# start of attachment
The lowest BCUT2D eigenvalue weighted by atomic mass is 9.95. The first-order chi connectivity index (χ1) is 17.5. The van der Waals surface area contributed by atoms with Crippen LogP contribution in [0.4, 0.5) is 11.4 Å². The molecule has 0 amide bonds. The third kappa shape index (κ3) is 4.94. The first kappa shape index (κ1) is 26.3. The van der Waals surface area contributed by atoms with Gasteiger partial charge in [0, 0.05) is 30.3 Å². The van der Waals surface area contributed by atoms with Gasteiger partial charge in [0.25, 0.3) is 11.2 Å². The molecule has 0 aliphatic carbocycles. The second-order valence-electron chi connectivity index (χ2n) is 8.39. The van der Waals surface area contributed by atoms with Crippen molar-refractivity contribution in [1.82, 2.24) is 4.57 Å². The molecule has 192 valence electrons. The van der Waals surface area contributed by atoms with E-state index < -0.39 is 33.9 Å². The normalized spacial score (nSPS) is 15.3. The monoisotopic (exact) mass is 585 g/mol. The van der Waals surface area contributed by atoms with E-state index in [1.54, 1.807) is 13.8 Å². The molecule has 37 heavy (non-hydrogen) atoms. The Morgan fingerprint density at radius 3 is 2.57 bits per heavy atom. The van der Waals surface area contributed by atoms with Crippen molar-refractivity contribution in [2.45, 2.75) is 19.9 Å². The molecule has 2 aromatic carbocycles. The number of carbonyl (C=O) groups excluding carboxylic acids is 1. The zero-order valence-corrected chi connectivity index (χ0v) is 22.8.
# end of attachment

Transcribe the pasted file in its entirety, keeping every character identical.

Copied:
The lowest BCUT2D eigenvalue weighted by atomic mass is 9.95. The first-order chi connectivity index (χ1) is 17.5. The van der Waals surface area contributed by atoms with Crippen LogP contribution in [0.4, 0.5) is 11.4 Å². The molecule has 0 amide bonds. The third kappa shape index (κ3) is 4.94. The first kappa shape index (κ1) is 26.3. The van der Waals surface area contributed by atoms with Gasteiger partial charge in [0, 0.05) is 30.3 Å². The van der Waals surface area contributed by atoms with Gasteiger partial charge in [0.25, 0.3) is 11.2 Å². The molecule has 0 aliphatic carbocycles. The second-order valence-electron chi connectivity index (χ2n) is 8.39. The van der Waals surface area contributed by atoms with Crippen molar-refractivity contribution in [1.82, 2.24) is 4.57 Å². The molecule has 192 valence electrons. The van der Waals surface area contributed by atoms with E-state index < -0.39 is 33.9 Å². The normalized spacial score (nSPS) is 15.3. The monoisotopic (exact) mass is 585 g/mol. The van der Waals surface area contributed by atoms with E-state index in [1.54, 1.807) is 13.8 Å². The molecule has 37 heavy (non-hydrogen) atoms. The Morgan fingerprint density at radius 3 is 2.57 bits per heavy atom. The van der Waals surface area contributed by atoms with Crippen molar-refractivity contribution in [2.45, 2.75) is 19.9 Å². The molecule has 2 aromatic carbocycles. The number of carbonyl (C=O) groups excluding carboxylic acids is 1. The zero-order valence-corrected chi connectivity index (χ0v) is 22.8.